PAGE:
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Report: Domestic Violence Rate 'Alarming' in West Africa

  • James Butty

IRC says women in post-conflict West Africa often face violence at the hands of their partners and spouses (File)

IRC says women in post-conflict West Africa often face violence at the hands of their partners and spouses (File)

A new report says women are suffering domestic violence at “alarming levels and with shocking frequency” in post-conflict countries in West Africa.

The report, released Tuesday by the U.S.-based International Rescue Committee, says domestic violence is the “primary threat to women” in countries, like Ivory Coast, Liberia, and Sierra Leone, which are rebuilding after years of internal strife.

Report co-author Heidi Lehmann said women in these countries face special risks, even though domestic violence is pervasive across the globe. “It is not specific to countries coming out of war,” she said. “What conflict does, though, is increase women’s vulnerability to violence, and that includes domestic violence.”

The IRC says nearly two-thirds of the women who come to them for assistance after suffering violence report that they were attacked by their partners or spouses.

Lehmann, IRC’s director of Women’s Protection and Empowerment, said the issue is not getting enough attention in the region.

“What we’d like to see is that domestic violence is recognized as a humanitarian issue standing in the way of women’s empowerment, in a region, West Africa, where women’s leadership is so desperately needed,” Lehmann said.

The IRC says domestic violence is often considered a “private matter” or part of a cultural practice. The report says a contributing factor in West Africa is that men are often in control of all the household income, and women in abusive homes get beaten when asking for food or money.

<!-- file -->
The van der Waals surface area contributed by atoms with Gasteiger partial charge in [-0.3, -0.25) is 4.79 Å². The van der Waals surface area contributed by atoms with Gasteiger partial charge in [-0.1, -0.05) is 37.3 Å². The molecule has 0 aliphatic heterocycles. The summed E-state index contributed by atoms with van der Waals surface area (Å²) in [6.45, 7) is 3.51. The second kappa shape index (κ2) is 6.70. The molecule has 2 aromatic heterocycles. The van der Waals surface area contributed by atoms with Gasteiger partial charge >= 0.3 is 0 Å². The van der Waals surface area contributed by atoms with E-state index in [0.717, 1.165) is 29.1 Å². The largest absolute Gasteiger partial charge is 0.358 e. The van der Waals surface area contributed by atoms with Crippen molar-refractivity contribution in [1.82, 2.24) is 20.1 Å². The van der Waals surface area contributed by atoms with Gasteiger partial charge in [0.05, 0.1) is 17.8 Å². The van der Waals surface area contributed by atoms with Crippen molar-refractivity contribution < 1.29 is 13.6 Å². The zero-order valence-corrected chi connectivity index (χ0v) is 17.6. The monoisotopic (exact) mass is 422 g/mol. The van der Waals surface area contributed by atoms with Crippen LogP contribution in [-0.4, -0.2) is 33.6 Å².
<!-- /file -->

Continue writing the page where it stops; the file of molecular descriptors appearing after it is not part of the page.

Lehmann argues the violence cannot be excused by culture. “I think domestic violence is pervasive everywhere, and oftentimes we say it is a matter of culture,” she said. “But the fact that domestic violence is so common in practically every country that you go to speaks to the root cause of domestic violence, which is the subordinate status of women.”

Sierra Leone has recently passed a law criminalizing domestic violence, a development Lehmann said is promising. “I think it has helped, in terms of Sierra Leone recognizing that abusing women in their homes is actually a crime,” she said.

But she said a law is not enough: “What’s going to help even more is making sure that that law is applied uniformly so that the police are able to take action, that women feel comfortable going to the police and that all aspects of the law are fully implemented.”

She added that the IRC hopes other countries will follow Sierra Leone’s example. “One of our clear recommendations is for [Liberia] to pass legislation that would criminalize domestic violence. And I think that is something that the Liberian government seemed very open to considering.”

To gather data for the report, “Let Me Not Die Before My Time: Domestic Violence in West Africa,” the IRC said it drew from ten years of working in the region, including statistics on what women say when they come in for medical or counseling support, as well as from interviews asking women what they think about the issue.